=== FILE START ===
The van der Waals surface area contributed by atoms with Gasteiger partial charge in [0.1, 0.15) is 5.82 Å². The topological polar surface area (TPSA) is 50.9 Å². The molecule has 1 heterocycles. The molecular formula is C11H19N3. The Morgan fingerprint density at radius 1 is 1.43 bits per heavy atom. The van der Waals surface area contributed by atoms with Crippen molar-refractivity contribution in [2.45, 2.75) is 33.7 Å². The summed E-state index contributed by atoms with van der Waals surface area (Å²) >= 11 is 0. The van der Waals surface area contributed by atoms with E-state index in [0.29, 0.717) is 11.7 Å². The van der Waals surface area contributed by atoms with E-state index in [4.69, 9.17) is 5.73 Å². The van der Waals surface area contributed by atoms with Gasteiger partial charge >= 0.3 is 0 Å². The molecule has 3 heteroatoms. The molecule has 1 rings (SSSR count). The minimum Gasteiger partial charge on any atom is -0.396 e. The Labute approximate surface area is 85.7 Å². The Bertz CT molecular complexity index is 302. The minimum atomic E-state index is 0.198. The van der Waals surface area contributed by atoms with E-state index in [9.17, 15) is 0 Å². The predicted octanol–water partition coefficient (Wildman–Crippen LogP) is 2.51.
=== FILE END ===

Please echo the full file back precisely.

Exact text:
The van der Waals surface area contributed by atoms with Gasteiger partial charge in [0.1, 0.15) is 5.82 Å². The topological polar surface area (TPSA) is 50.9 Å². The molecule has 1 heterocycles. The molecular formula is C11H19N3. The Morgan fingerprint density at radius 1 is 1.43 bits per heavy atom. The van der Waals surface area contributed by atoms with Crippen molar-refractivity contribution in [2.45, 2.75) is 33.7 Å². The summed E-state index contributed by atoms with van der Waals surface area (Å²) >= 11 is 0. The van der Waals surface area contributed by atoms with E-state index in [0.29, 0.717) is 11.7 Å². The van der Waals surface area contributed by atoms with E-state index in [4.69, 9.17) is 5.73 Å². The van der Waals surface area contributed by atoms with Gasteiger partial charge >= 0.3 is 0 Å². The molecule has 3 heteroatoms. The molecule has 1 rings (SSSR count). The minimum Gasteiger partial charge on any atom is -0.396 e. The Labute approximate surface area is 85.7 Å². The Bertz CT molecular complexity index is 302. The minimum atomic E-state index is 0.198. The van der Waals surface area contributed by atoms with E-state index in [9.17, 15) is 0 Å². The predicted octanol–water partition coefficient (Wildman–Crippen LogP) is 2.51.